- Standard Number:
OSHA requirements are set by statute, standards and regulations. Our interpretation letters explain these requirements and how they apply to particular circumstances, but they cannot create additional employer obligations. This letter constitutes OSHA's interpretation of the requirements discussed. Note that our enforcement guidance may be affected by changes to OSHA rules. Also, from time to time we update our guidance in response to new information. To keep apprised of such developments, you can consult OSHA's website at https://www.osha.gov.
June 28, 2000
TO: KENNETH W. GERECKE Assistant Regional Administrator, Region III FROM: RICHARD E. FAIRFAX, DIRECTOR Directorate of Compliance Programs SUBJECT: GUIDANCE ON "APPROVAL" REQUIREMENTS FOR FLEXIBLE CORRUGATED PLASTIC COVERS AND GENERIC CIRCUIT BREAKER PANEL SWITCH LOCKOUTS
This is in response to your March 8, 2000 memorandum requesting guidance as to "approval" requirements for: (1) flexible corrugated plastic covers meant to cover live electrical parts in switchboxes, and (2) generic circuit breaker panel switch lockouts meant to be used with circuit breakers.
1. Flexible Corrugated Plastic Covers
As described in your letter, the flexible corrugated plastic covers which are used to temporarily cover live electrical parts are considered devices and/or enclosures and not equipment as stated in your letter. Therefore, the employer shall meet the requirements as outlined in 29 CFR 1910.305(b)(2), Covers and Canopies, All pull boxes, junctions boxes, and fittings shall be provided with covers approved for the purpose. The definition for Approved for the purpose can be found in 29 CFR 1910.399. Additionally, if the corrugated plastic covers can easily be dislodged when struck by an object, as stated in your letter, then the employer may also have failed to meet the requirements in 29 CFR 1910.303(g)(2)(ii).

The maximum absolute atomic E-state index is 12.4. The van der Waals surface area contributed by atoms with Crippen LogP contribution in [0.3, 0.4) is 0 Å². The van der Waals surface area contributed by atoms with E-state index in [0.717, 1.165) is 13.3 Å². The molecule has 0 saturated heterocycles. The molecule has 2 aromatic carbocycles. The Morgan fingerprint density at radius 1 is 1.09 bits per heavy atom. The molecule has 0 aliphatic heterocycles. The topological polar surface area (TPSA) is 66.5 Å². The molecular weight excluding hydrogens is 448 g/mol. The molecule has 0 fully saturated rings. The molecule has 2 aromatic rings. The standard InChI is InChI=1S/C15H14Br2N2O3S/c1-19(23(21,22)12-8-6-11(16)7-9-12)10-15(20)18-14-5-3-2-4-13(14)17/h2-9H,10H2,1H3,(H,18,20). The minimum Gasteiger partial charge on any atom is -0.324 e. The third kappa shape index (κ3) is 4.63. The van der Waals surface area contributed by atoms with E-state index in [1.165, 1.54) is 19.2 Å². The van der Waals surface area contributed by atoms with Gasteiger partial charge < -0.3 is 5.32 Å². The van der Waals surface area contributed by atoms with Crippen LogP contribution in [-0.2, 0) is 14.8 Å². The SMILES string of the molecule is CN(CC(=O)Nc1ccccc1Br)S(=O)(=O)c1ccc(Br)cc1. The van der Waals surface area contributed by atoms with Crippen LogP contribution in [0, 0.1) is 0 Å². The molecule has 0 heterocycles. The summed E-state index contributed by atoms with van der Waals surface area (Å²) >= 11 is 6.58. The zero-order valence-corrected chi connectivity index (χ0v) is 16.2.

2. Generic Circuit Breaker Panel Switch Lockouts
The generic circuit breaker panel switch lockouts are considered to be protective materials and hardware as outlined in 29 CFR 1910.147(c)(5), Protective materials and hardware. Such protective materials used for lockout/tagout consist of locks, tags, chains, wedges, key blocks, adapters pins, self-locking fasteners or other hardware provided by the employer for isolating, servicing or blocking of machines or equipment from energy sources. Equipment accessories for lockout/tagout must meet 1910.147(c)(5)(i-iii). In particular, if the generic switch lockouts can [easily] fall off, as stated in your letter, then such protective materials and/or hardware does not meet 1910.147(c)(5)(ii)(C)(1) and therefore cannot be used.